Maciej Szpunar's report is non-binding.
Door opened for a million mortgages on 'abusive' IRPH rate to be cancelled

Door opened for a million mortgages on 'abusive' IRPH rate to be cancelled

One of the EU's top lawyers says that consumers who were sold a loan on the alternative percentage terms can have a judicial review


Friday, 13 September 2019, 12:23

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One of the top legal advisers in the European Union has said that about one million mortgages sold in Spain on a different type of rate to the standard euribor can be subject to judicial review.

The rate being questioned is known as the IRPH (mortgage loan reference index) and is an alternative offered to customers of banks when buying their property. It is a national average of the cost of mortgages over a period up to three years, meaning it is less variable than the standard euribor. However homeowners complain that while euribor rates plummeted in recent years, the different way of calculating IRPH keeps their loans higher.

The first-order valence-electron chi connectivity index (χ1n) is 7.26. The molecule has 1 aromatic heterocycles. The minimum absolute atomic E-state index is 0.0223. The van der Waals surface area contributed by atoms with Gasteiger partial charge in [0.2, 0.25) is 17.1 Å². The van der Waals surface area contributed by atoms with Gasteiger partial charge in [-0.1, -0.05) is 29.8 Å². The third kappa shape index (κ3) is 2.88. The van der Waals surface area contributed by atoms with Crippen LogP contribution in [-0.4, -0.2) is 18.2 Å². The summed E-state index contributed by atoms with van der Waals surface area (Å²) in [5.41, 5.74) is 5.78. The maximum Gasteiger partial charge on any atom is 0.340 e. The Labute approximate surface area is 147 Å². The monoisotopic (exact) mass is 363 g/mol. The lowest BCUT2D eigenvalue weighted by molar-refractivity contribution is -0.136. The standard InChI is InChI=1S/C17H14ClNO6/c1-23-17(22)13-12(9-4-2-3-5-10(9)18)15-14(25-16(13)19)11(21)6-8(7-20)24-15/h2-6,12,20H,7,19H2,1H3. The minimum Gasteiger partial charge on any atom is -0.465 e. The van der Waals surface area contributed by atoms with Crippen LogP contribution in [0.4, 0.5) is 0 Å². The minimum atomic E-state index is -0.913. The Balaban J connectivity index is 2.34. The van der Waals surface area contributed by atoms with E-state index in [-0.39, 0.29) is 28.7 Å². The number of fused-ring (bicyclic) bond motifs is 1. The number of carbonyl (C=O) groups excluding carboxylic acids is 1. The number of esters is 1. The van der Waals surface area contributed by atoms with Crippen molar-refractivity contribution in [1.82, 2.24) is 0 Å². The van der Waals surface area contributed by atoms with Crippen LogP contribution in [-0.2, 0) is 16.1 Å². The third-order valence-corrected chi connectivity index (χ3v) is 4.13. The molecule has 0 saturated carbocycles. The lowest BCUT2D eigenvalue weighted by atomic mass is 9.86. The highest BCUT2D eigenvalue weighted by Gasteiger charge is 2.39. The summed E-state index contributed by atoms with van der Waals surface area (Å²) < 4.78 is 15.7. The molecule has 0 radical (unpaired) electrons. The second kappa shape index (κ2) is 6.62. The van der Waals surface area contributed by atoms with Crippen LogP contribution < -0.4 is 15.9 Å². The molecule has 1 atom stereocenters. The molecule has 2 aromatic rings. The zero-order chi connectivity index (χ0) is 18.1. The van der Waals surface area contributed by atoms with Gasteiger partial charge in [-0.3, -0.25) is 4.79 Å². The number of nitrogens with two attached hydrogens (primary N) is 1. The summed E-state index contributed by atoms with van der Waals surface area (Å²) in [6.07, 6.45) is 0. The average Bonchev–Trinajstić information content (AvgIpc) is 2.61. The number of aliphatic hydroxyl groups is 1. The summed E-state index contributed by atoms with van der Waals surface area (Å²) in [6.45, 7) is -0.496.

Many customers say that financial advisers didn't explain properly what the rate was when they were signing up for the loan.

Now Maciej Szpunar , First Advocate General at the European Court of Justice, has said judges can decide if any mis-selling went on, adding that just because a rate is official doesn't mean that it is transparent, as banks had claimed. His report is non-binding and a binding verdict is due in 2020 from a case currently in the Court of Justice.

Consumer rights groups in Spain have taken the statement as a temporary victory in their battle over the IRPH rate that has caused an average overpayment of 25,000 euros, according to one study.

In 2017, the Spanish Supreme Court backed the banks' argument in favour of the index and if the EU court goes on to overturn that ruling, analysts say that Spanish lenders could be liable to pay outs of between 7 billion and 44 billion euros.

In his advice to the EU judges who will decide, Szpunar argues that, as banks are not legally obliged to use the IRPH rate, it can be subject to court review as a potentially abusive contractual clause under EU contract directives.

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